A nuts-and-bolts biography of the great American visionary portrays a character of enormous contrasts.
Curcio (Chrysler: The Life and Times of an Automotive Genius, 2000, etc.) certainly does not whitewash Ford’s troubling character flaws, manifested in periods of parochialism, anti-Semitism and megalomania, but the author does a fine job delineating the staggering influence Ford wrought on the modern industrial landscape. His system of mass production revolutionized life for the average worker, creating a new social class that could also enjoy the goods that it made; on the other hand, Ford’s urbanization helped destroy the agrarian life that he so nostalgically valued. Curcio covers several important currents that shaped the leader Ford would become: his resolve early on, with the death of his beloved, supportive mother, to keep his own counsel, which both worked toward his enormous success, as he followed his egalitarian business instincts, and blinded him to the wounds inflicted by his anti-Semitic editorials in the early 1920s; his ability to attract the best and the brightest in the industry, such as the Dodge brothers, accountant James Couzens and “father of the assembly line” Clarence Avery, among many others; and his lack of a formal education, which Curcio speculates had something to do with his inability to check his attraction to some wacky and hurtful ideas strangely at odds with his overarching views about happy, peaceful, harmonious workers. Yet Ford could also admit when he was licked, as evidenced by his apology in 1927 to Jewish lawyer Aaron Sapiro, a retraction of his attacks on Jews and his concession to the unionizing of Ford’s River Rouge plant in 1941.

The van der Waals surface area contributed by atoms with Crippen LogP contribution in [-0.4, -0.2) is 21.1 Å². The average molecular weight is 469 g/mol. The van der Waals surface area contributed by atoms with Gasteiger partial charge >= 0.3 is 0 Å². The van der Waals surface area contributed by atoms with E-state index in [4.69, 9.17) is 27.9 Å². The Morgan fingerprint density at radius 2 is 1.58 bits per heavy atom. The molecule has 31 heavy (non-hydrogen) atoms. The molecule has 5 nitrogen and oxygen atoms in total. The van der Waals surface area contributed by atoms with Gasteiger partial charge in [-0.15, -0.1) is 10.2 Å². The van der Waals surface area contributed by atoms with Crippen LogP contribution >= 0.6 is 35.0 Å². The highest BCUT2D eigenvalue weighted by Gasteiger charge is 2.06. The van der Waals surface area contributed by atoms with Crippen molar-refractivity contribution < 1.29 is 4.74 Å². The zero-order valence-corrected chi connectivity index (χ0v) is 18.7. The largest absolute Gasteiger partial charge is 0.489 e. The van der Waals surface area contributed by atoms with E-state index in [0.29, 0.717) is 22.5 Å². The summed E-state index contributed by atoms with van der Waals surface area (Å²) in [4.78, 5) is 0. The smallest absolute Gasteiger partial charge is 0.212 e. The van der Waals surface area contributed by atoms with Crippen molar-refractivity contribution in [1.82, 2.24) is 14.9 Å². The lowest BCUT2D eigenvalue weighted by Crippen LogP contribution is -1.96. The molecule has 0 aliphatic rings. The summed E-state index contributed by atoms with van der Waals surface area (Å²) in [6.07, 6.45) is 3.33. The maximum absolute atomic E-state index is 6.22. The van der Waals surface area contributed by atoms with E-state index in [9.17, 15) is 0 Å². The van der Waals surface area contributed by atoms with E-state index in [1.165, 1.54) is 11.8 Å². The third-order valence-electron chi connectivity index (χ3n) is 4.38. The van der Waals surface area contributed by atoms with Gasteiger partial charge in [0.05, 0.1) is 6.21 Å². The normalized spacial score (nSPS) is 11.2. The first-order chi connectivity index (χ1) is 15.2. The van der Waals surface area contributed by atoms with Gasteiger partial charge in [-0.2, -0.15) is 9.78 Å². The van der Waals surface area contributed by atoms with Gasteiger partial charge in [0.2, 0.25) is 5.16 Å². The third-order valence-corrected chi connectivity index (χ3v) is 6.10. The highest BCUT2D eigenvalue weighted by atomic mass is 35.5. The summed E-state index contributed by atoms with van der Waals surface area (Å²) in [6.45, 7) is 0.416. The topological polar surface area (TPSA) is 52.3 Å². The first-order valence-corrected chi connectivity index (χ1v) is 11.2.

An evenhanded study by an author determined to cover all the bases.